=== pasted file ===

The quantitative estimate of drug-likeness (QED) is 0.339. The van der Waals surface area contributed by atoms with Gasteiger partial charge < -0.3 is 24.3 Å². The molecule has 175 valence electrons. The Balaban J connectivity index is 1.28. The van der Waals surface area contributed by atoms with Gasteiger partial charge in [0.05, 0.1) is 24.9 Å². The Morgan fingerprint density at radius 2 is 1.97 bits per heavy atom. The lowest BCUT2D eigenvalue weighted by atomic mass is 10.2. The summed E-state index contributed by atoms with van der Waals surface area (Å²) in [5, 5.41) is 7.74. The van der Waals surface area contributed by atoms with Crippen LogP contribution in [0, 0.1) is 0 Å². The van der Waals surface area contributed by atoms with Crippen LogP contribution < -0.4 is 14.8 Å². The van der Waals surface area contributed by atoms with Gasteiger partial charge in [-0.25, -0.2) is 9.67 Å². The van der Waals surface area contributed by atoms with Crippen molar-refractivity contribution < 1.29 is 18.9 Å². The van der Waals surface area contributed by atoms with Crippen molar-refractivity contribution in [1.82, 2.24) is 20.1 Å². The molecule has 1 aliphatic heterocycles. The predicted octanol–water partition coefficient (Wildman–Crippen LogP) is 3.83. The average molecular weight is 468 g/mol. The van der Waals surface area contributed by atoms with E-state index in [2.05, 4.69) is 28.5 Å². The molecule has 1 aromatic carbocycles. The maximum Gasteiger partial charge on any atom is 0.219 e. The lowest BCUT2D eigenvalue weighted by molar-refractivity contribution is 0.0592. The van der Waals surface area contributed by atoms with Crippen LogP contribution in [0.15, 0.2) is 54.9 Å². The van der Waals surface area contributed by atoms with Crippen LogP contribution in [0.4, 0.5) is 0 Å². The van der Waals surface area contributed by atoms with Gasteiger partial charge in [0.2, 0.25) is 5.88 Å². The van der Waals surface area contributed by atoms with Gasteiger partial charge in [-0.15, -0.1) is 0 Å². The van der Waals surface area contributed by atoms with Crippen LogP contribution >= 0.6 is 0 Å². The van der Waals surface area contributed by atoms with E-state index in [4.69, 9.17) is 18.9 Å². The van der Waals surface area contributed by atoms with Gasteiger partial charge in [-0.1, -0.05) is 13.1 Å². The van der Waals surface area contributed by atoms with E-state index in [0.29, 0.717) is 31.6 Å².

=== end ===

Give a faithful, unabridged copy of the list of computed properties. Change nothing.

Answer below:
The quantitative estimate of drug-likeness (QED) is 0.339. The van der Waals surface area contributed by atoms with Gasteiger partial charge < -0.3 is 24.3 Å². The molecule has 175 valence electrons. The Balaban J connectivity index is 1.28. The van der Waals surface area contributed by atoms with Gasteiger partial charge in [0.05, 0.1) is 24.9 Å². The Morgan fingerprint density at radius 2 is 1.97 bits per heavy atom. The lowest BCUT2D eigenvalue weighted by atomic mass is 10.2. The summed E-state index contributed by atoms with van der Waals surface area (Å²) in [5, 5.41) is 7.74. The van der Waals surface area contributed by atoms with Crippen LogP contribution in [0, 0.1) is 0 Å². The van der Waals surface area contributed by atoms with Crippen LogP contribution < -0.4 is 14.8 Å². The van der Waals surface area contributed by atoms with Gasteiger partial charge in [-0.25, -0.2) is 9.67 Å². The van der Waals surface area contributed by atoms with Crippen molar-refractivity contribution < 1.29 is 18.9 Å². The van der Waals surface area contributed by atoms with Crippen molar-refractivity contribution in [1.82, 2.24) is 20.1 Å². The molecule has 1 aliphatic heterocycles. The predicted octanol–water partition coefficient (Wildman–Crippen LogP) is 3.83. The average molecular weight is 468 g/mol. The van der Waals surface area contributed by atoms with E-state index in [2.05, 4.69) is 28.5 Å². The molecule has 1 aromatic carbocycles. The maximum Gasteiger partial charge on any atom is 0.219 e. The lowest BCUT2D eigenvalue weighted by molar-refractivity contribution is 0.0592. The van der Waals surface area contributed by atoms with Crippen LogP contribution in [0.15, 0.2) is 54.9 Å². The van der Waals surface area contributed by atoms with Crippen LogP contribution in [0.4, 0.5) is 0 Å². The van der Waals surface area contributed by atoms with Gasteiger partial charge in [0.2, 0.25) is 5.88 Å². The van der Waals surface area contributed by atoms with Gasteiger partial charge in [-0.15, -0.1) is 0 Å². The van der Waals surface area contributed by atoms with Crippen LogP contribution >= 0.6 is 0 Å². The van der Waals surface area contributed by atoms with E-state index in [4.69, 9.17) is 18.9 Å². The van der Waals surface area contributed by atoms with Gasteiger partial charge in [-0.1, -0.05) is 13.1 Å². The van der Waals surface area contributed by atoms with E-state index in [0.29, 0.717) is 31.6 Å².